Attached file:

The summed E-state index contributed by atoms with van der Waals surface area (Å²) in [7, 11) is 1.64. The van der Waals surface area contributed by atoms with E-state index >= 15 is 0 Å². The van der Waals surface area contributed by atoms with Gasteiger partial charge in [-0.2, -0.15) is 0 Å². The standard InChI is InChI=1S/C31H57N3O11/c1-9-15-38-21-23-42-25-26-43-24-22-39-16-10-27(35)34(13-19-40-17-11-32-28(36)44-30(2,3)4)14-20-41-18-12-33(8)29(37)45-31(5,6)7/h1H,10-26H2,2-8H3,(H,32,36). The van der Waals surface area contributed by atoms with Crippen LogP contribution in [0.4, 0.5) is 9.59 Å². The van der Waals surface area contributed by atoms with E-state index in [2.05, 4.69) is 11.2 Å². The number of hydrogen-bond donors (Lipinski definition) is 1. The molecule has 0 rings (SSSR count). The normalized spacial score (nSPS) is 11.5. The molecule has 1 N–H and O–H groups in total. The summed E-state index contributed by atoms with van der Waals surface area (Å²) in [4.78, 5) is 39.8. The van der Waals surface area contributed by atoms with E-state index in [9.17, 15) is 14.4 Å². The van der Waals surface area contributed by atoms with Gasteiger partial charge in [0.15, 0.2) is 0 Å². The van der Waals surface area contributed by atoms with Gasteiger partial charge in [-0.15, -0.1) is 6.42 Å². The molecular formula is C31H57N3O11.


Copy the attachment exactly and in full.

The summed E-state index contributed by atoms with van der Waals surface area (Å²) in [7, 11) is 1.64. The van der Waals surface area contributed by atoms with E-state index >= 15 is 0 Å². The van der Waals surface area contributed by atoms with Gasteiger partial charge in [-0.2, -0.15) is 0 Å². The standard InChI is InChI=1S/C31H57N3O11/c1-9-15-38-21-23-42-25-26-43-24-22-39-16-10-27(35)34(13-19-40-17-11-32-28(36)44-30(2,3)4)14-20-41-18-12-33(8)29(37)45-31(5,6)7/h1H,10-26H2,2-8H3,(H,32,36). The van der Waals surface area contributed by atoms with Crippen LogP contribution in [0.4, 0.5) is 9.59 Å². The van der Waals surface area contributed by atoms with E-state index in [2.05, 4.69) is 11.2 Å². The number of hydrogen-bond donors (Lipinski definition) is 1. The molecule has 0 rings (SSSR count). The normalized spacial score (nSPS) is 11.5. The molecule has 1 N–H and O–H groups in total. The summed E-state index contributed by atoms with van der Waals surface area (Å²) in [4.78, 5) is 39.8. The van der Waals surface area contributed by atoms with E-state index in [9.17, 15) is 14.4 Å². The van der Waals surface area contributed by atoms with Gasteiger partial charge in [0.15, 0.2) is 0 Å². The van der Waals surface area contributed by atoms with Gasteiger partial charge in [-0.15, -0.1) is 6.42 Å². The molecular formula is C31H57N3O11.